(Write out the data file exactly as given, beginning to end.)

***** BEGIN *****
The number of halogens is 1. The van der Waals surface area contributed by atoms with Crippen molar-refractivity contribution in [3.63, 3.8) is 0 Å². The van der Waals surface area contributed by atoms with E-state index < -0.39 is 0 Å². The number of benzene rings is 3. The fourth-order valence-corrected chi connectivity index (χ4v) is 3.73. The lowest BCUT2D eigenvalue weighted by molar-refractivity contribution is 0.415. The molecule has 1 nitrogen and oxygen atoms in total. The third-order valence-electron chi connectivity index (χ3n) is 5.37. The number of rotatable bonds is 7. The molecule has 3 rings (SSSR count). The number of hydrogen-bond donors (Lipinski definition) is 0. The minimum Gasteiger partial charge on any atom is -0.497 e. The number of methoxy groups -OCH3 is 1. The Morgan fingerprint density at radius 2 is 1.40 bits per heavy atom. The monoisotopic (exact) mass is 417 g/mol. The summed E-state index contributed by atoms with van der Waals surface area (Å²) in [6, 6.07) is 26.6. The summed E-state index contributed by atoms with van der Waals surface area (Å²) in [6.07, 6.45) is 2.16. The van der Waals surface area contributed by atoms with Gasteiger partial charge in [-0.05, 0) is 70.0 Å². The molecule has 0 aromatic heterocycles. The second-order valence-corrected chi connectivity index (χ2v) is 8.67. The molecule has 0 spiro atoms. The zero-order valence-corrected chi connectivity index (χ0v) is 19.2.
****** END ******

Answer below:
The number of halogens is 1. The van der Waals surface area contributed by atoms with Crippen molar-refractivity contribution in [3.63, 3.8) is 0 Å². The van der Waals surface area contributed by atoms with E-state index < -0.39 is 0 Å². The number of benzene rings is 3. The fourth-order valence-corrected chi connectivity index (χ4v) is 3.73. The lowest BCUT2D eigenvalue weighted by molar-refractivity contribution is 0.415. The molecule has 1 nitrogen and oxygen atoms in total. The third-order valence-electron chi connectivity index (χ3n) is 5.37. The number of rotatable bonds is 7. The molecule has 3 rings (SSSR count). The number of hydrogen-bond donors (Lipinski definition) is 0. The minimum Gasteiger partial charge on any atom is -0.497 e. The number of methoxy groups -OCH3 is 1. The Morgan fingerprint density at radius 2 is 1.40 bits per heavy atom. The monoisotopic (exact) mass is 417 g/mol. The summed E-state index contributed by atoms with van der Waals surface area (Å²) in [6, 6.07) is 26.6. The summed E-state index contributed by atoms with van der Waals surface area (Å²) in [6.07, 6.45) is 2.16. The van der Waals surface area contributed by atoms with Gasteiger partial charge in [-0.05, 0) is 70.0 Å². The molecule has 0 aromatic heterocycles. The second-order valence-corrected chi connectivity index (χ2v) is 8.67. The molecule has 0 spiro atoms. The zero-order valence-corrected chi connectivity index (χ0v) is 19.2.